Oregon: Most CCOs Use Medicaid Dollars to Support Housing-Related Services, Survey Finds

A recent survey by the Oregon Health Authority found that at least 15 of Oregon's 16 coordinated care organizations (CCOs) use Medicaid funds to support housing-related services. Of the 15 CCOs that responded to the survey, 93% supported at least one pre-tenancy service (such as tenant screening and assessment and rental advocacy with landlords); all reported supporting some type of tenancy-sustaining service (such as tenancy rights education and eviction prevention); 93% supported some type of housing-based care coordination service; and 80% supported at least one health or health-related service in housing facilities. The survey also found that less than one-third of CCOs supported all services within each of the above categories, and approximately one-third supported less than half of the pre-tenancy, tenancy-sustaining or housing-based care coordination services that were listed in the survey. Oregon’s 1115 waiver allows CCOs to use Medicaid dollars for non-medical "flexible services" aimed at improving health outcomes and lowering costs.

Tennessee: Annual Medicaid Survey Finds High Satisfaction and Increase in Visits to Doctors’ Offices Before Hospitals

The percentage of Medicaid beneficiary respondents who first sought treatment at a hospital rather than a doctor’s office or a clinic decreased from 6% to 3% between 2015 and 2016, according to a survey conducted by the University of Tennessee Knoxville for the State Department of Finance and Administration. The survey also found that 92% of Medicaid enrollees were satisfied with the Medicaid program. Tennessee's overall uninsured rate dropped to 5.5% in 2016 – the lowest it has been in the past 20 years. Adult uninsured rates dropped from 8.2% in 2015 to 6.6% in 2016, with 85% of uninsured individuals in 2016 citing affordability as the reason they remain uninsured (down from 90% in 2015).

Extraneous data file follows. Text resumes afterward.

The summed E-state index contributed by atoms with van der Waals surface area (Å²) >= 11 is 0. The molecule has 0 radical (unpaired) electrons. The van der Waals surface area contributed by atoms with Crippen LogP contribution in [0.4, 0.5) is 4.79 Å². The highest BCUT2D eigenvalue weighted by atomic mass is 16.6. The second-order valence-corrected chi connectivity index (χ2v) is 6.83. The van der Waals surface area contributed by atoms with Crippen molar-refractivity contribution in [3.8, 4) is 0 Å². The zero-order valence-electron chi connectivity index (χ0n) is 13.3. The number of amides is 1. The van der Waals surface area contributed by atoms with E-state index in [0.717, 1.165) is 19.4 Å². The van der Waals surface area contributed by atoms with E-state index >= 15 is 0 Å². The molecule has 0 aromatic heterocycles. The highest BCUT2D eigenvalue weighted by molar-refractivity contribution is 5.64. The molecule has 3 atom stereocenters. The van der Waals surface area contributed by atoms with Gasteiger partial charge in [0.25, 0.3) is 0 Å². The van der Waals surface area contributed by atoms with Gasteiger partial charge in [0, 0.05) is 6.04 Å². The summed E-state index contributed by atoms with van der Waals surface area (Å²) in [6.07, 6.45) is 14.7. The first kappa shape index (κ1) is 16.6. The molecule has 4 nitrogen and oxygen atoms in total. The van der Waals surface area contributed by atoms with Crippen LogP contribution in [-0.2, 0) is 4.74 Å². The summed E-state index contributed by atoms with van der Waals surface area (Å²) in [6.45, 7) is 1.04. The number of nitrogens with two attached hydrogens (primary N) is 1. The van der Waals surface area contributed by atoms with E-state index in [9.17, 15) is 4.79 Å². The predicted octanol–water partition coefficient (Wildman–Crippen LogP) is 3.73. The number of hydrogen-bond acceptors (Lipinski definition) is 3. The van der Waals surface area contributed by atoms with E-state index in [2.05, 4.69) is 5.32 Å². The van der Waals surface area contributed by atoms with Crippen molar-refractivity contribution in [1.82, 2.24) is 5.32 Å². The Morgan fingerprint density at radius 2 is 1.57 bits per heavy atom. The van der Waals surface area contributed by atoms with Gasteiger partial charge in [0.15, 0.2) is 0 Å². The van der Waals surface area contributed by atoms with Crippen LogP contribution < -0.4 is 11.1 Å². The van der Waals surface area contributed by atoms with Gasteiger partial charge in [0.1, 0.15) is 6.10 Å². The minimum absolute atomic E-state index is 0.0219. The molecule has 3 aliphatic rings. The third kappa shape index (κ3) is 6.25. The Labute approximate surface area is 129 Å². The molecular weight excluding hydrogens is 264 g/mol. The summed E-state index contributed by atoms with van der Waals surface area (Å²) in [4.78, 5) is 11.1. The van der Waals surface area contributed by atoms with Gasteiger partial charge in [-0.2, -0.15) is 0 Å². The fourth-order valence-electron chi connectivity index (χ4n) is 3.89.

Virginia: $281 Million in New Medicaid Costs Projected Over Two Years

A Department of Planning and Budget report submitted to General Assembly leadership projects an additional $281 million in new Medicaid spending for the 2016-2018 biennium, in addition to the $9.3 billion already budgeted through 2018. Officials attributed the extra costs to rising premiums, rising expenses for mental health services, and additional costs associated with the elderly and disabled. In response, Governor Terry McAuliffe (D) noted that expanding Medicaid would reduce State expenditures by approximately $211 million, offsetting much of the new Medicaid costs.